### Author Topic: How to improve math skills?  (Read 22329 times)

#### Krice

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• Karma: +0/-2 ##### Re: How to improve math skills?
« Reply #45 on: May 10, 2015, 08:42:32 AM »
http://koti.mbnet.fi/paulkp/temp/falloffs.png

Let's look at this properly with an illustrative image (link above).
Inverse square (=realistic light falloff) (roughly pictured at left) falloff makes the first tile bright, then following tiles are really dark. Linear falloff is easy and it can be used in the interpolation easily by calculating the dimming value for the length of the line (I'm using line drawing in light routine to shoot rays of light).
(Note: when using only an equation with line's loop value the result is a rectangular light area!)
The right side falloff is what I want. First tiles are bright, then drops quite fast to darkness, giving somewhat smooth edges from light to dark.
But I don't know how to calculate that kind of falloff curve inside the line drawing with "loop" value as the distance. (Note: the distance in circular form is different than the raw loop value. Hence when using simple equation the result is a rectangle.)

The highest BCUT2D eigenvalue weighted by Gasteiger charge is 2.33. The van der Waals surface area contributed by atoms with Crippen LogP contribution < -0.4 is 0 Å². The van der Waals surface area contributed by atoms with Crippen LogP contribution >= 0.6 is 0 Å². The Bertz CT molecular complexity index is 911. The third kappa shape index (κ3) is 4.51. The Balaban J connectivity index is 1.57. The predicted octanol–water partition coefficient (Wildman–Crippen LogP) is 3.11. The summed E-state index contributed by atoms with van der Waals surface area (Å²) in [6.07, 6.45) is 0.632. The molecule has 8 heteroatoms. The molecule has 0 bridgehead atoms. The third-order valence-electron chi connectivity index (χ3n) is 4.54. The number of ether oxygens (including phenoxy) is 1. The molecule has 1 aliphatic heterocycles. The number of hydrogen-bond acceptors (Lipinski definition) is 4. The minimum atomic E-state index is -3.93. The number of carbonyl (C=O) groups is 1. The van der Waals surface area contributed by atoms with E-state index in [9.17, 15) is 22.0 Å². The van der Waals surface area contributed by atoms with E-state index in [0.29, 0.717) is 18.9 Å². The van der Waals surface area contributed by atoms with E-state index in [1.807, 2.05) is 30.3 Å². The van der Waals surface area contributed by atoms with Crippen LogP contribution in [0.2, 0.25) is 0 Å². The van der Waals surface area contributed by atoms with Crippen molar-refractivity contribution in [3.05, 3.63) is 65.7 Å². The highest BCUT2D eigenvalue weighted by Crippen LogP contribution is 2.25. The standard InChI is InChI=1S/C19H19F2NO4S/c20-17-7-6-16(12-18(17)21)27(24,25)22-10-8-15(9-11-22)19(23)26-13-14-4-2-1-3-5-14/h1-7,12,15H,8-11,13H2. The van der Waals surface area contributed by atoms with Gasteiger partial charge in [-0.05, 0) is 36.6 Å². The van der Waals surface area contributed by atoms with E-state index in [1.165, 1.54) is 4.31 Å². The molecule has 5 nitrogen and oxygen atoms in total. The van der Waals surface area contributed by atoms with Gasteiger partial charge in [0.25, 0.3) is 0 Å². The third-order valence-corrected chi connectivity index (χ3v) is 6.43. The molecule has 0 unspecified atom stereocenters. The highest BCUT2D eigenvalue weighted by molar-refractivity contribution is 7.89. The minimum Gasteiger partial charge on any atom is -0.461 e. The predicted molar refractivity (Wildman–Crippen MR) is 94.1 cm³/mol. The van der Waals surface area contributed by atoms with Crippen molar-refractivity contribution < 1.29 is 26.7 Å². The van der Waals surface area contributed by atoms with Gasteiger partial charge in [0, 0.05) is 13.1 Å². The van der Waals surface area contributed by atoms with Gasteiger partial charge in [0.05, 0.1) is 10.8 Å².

#### reaver

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• Karma: +0/-0 ##### Re: How to improve math skills?
« Reply #46 on: May 10, 2015, 11:29:50 AM »
Use this then

https://www.desmos.com/calculator/29oyym8myd

The shape that you see is for 1-x^4, you can play around with the "b" parameter to get the shape that you want
You can multiply the function by the maximum distance, as in the graph that I gave you always goes to zero at x=1.

#### Krice

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• Karma: +0/-2 ##### Re: How to improve math skills?
« Reply #47 on: June 17, 2015, 01:47:39 PM »
Well, finally I was able to do something about this. I was using a fractional value to increase X to get smoother (non-square) falloff for the area, but it's still kind of square-ish (ix and add_x variables). Also, I noticed that using 4.0 for power was way too much (I ended up using 1.2), because there just aren't enough tiles to show the falloff! Instead I was using a condition to start increase X after one run of loop to get the block around the player in full light. But I guess it's the reason the light is more rectangle shaped that I hoped.

Code: [Select]
` double ix=0.0; const double add_x=(float)1.0f/(loop-1); for (int t=0; t<loop; t++) { r.x=Function::round(x); r.y=Function::round(y); int i=Get_Index(r); if (i==-1) break; double tx=pow(ix, 1.2); int iv=(int)(light_value*(1.0-(tx*tx))); tilemap[i].Set_Light_Value(iv); if (t>0 && tilemap[i].Determine_Los_Value()!=fovVisible) break; x+=x_inc; y+=y_inc; if (t>0) ix+=add_x; }`

#### Krice

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• Karma: +0/-2 ##### Re: How to improve math skills?
« Reply #48 on: June 18, 2015, 07:34:29 AM »
I think this could also be done entirely without math by creating precalculated paths for the lighting routine and also the data for intensity of light, because lights spots in this game are small and there is a maximum size for light spots.